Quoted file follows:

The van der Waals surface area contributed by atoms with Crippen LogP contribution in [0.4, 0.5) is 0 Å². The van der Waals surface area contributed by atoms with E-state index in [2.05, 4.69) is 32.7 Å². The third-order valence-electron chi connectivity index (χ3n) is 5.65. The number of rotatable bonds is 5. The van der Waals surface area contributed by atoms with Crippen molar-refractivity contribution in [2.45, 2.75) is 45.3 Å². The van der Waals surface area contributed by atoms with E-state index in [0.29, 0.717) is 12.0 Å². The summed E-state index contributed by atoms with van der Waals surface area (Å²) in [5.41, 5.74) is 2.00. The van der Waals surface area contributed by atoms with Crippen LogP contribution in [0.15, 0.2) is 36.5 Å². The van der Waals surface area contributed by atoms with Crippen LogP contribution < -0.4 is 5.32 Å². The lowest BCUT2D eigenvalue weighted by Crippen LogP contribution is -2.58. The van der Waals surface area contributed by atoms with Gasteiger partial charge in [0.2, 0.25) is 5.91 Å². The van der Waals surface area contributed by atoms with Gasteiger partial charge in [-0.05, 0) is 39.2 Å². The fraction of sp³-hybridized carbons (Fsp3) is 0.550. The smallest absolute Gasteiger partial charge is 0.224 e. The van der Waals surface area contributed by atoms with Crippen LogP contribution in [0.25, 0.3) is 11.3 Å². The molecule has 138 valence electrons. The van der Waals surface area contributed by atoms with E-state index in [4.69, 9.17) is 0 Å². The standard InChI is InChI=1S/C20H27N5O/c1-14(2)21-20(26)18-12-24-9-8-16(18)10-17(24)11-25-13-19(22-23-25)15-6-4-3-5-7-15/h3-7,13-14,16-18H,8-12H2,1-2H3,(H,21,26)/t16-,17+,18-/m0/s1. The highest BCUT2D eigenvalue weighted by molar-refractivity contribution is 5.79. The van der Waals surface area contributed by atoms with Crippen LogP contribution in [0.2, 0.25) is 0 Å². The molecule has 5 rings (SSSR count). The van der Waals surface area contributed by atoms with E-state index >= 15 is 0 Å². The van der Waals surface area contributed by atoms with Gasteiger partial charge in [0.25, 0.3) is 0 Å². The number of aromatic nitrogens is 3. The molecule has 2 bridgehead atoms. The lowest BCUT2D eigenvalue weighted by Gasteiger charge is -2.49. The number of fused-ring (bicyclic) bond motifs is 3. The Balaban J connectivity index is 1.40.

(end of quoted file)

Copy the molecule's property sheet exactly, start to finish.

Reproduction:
The van der Waals surface area contributed by atoms with Crippen LogP contribution in [0.4, 0.5) is 0 Å². The van der Waals surface area contributed by atoms with E-state index in [2.05, 4.69) is 32.7 Å². The third-order valence-electron chi connectivity index (χ3n) is 5.65. The number of rotatable bonds is 5. The van der Waals surface area contributed by atoms with Crippen molar-refractivity contribution in [2.45, 2.75) is 45.3 Å². The van der Waals surface area contributed by atoms with E-state index in [0.29, 0.717) is 12.0 Å². The summed E-state index contributed by atoms with van der Waals surface area (Å²) in [5.41, 5.74) is 2.00. The van der Waals surface area contributed by atoms with Crippen LogP contribution in [0.15, 0.2) is 36.5 Å². The van der Waals surface area contributed by atoms with Crippen LogP contribution < -0.4 is 5.32 Å². The lowest BCUT2D eigenvalue weighted by Crippen LogP contribution is -2.58. The van der Waals surface area contributed by atoms with Gasteiger partial charge in [0.2, 0.25) is 5.91 Å². The van der Waals surface area contributed by atoms with Gasteiger partial charge in [-0.05, 0) is 39.2 Å². The fraction of sp³-hybridized carbons (Fsp3) is 0.550. The smallest absolute Gasteiger partial charge is 0.224 e. The van der Waals surface area contributed by atoms with Crippen LogP contribution in [0.25, 0.3) is 11.3 Å². The molecule has 138 valence electrons. The van der Waals surface area contributed by atoms with E-state index in [4.69, 9.17) is 0 Å². The standard InChI is InChI=1S/C20H27N5O/c1-14(2)21-20(26)18-12-24-9-8-16(18)10-17(24)11-25-13-19(22-23-25)15-6-4-3-5-7-15/h3-7,13-14,16-18H,8-12H2,1-2H3,(H,21,26)/t16-,17+,18-/m0/s1. The highest BCUT2D eigenvalue weighted by molar-refractivity contribution is 5.79. The van der Waals surface area contributed by atoms with Crippen LogP contribution in [0.2, 0.25) is 0 Å². The molecule has 5 rings (SSSR count). The van der Waals surface area contributed by atoms with E-state index >= 15 is 0 Å². The van der Waals surface area contributed by atoms with Gasteiger partial charge in [0.25, 0.3) is 0 Å². The number of aromatic nitrogens is 3. The molecule has 2 bridgehead atoms. The lowest BCUT2D eigenvalue weighted by Gasteiger charge is -2.49. The number of fused-ring (bicyclic) bond motifs is 3. The Balaban J connectivity index is 1.40.